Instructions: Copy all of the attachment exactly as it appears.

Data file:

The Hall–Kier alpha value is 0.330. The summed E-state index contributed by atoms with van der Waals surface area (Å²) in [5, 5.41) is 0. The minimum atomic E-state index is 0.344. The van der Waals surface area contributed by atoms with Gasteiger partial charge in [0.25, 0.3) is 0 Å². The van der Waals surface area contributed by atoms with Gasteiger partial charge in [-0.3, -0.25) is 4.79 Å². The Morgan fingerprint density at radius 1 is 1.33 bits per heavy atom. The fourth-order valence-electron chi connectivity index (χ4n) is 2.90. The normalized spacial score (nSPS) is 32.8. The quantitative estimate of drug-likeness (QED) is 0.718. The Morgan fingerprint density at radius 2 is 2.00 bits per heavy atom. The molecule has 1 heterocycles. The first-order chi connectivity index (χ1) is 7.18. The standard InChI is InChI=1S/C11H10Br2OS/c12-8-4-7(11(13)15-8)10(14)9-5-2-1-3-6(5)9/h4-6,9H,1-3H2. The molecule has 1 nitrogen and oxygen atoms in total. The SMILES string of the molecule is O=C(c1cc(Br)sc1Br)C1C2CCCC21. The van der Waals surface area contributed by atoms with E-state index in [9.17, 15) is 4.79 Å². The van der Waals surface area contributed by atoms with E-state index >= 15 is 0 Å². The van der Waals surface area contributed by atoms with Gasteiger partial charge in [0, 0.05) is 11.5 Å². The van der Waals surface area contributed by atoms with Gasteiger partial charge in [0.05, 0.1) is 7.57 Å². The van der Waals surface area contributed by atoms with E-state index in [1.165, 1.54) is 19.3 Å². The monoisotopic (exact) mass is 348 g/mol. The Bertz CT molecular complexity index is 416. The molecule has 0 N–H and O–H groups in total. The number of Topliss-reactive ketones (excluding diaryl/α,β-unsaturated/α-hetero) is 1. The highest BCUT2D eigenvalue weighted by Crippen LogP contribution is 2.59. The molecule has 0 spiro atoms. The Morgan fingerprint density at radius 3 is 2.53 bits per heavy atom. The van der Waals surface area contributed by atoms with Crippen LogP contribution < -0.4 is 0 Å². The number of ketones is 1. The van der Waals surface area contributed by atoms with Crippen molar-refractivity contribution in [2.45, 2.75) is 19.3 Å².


The Hall–Kier alpha value is 0.330. The summed E-state index contributed by atoms with van der Waals surface area (Å²) in [5, 5.41) is 0. The minimum atomic E-state index is 0.344. The van der Waals surface area contributed by atoms with Gasteiger partial charge in [0.25, 0.3) is 0 Å². The van der Waals surface area contributed by atoms with Gasteiger partial charge in [-0.3, -0.25) is 4.79 Å². The Morgan fingerprint density at radius 1 is 1.33 bits per heavy atom. The fourth-order valence-electron chi connectivity index (χ4n) is 2.90. The normalized spacial score (nSPS) is 32.8. The quantitative estimate of drug-likeness (QED) is 0.718. The Morgan fingerprint density at radius 2 is 2.00 bits per heavy atom. The molecule has 1 heterocycles. The first-order chi connectivity index (χ1) is 7.18. The standard InChI is InChI=1S/C11H10Br2OS/c12-8-4-7(11(13)15-8)10(14)9-5-2-1-3-6(5)9/h4-6,9H,1-3H2. The molecule has 1 nitrogen and oxygen atoms in total. The SMILES string of the molecule is O=C(c1cc(Br)sc1Br)C1C2CCCC21. The van der Waals surface area contributed by atoms with E-state index in [9.17, 15) is 4.79 Å². The van der Waals surface area contributed by atoms with E-state index >= 15 is 0 Å². The van der Waals surface area contributed by atoms with Gasteiger partial charge in [0, 0.05) is 11.5 Å². The van der Waals surface area contributed by atoms with Gasteiger partial charge in [0.05, 0.1) is 7.57 Å². The van der Waals surface area contributed by atoms with E-state index in [1.165, 1.54) is 19.3 Å². The monoisotopic (exact) mass is 348 g/mol. The Bertz CT molecular complexity index is 416. The molecule has 0 N–H and O–H groups in total. The number of Topliss-reactive ketones (excluding diaryl/α,β-unsaturated/α-hetero) is 1. The highest BCUT2D eigenvalue weighted by Crippen LogP contribution is 2.59. The molecule has 0 spiro atoms. The Morgan fingerprint density at radius 3 is 2.53 bits per heavy atom. The van der Waals surface area contributed by atoms with Crippen LogP contribution < -0.4 is 0 Å². The number of ketones is 1. The van der Waals surface area contributed by atoms with Crippen molar-refractivity contribution in [2.45, 2.75) is 19.3 Å².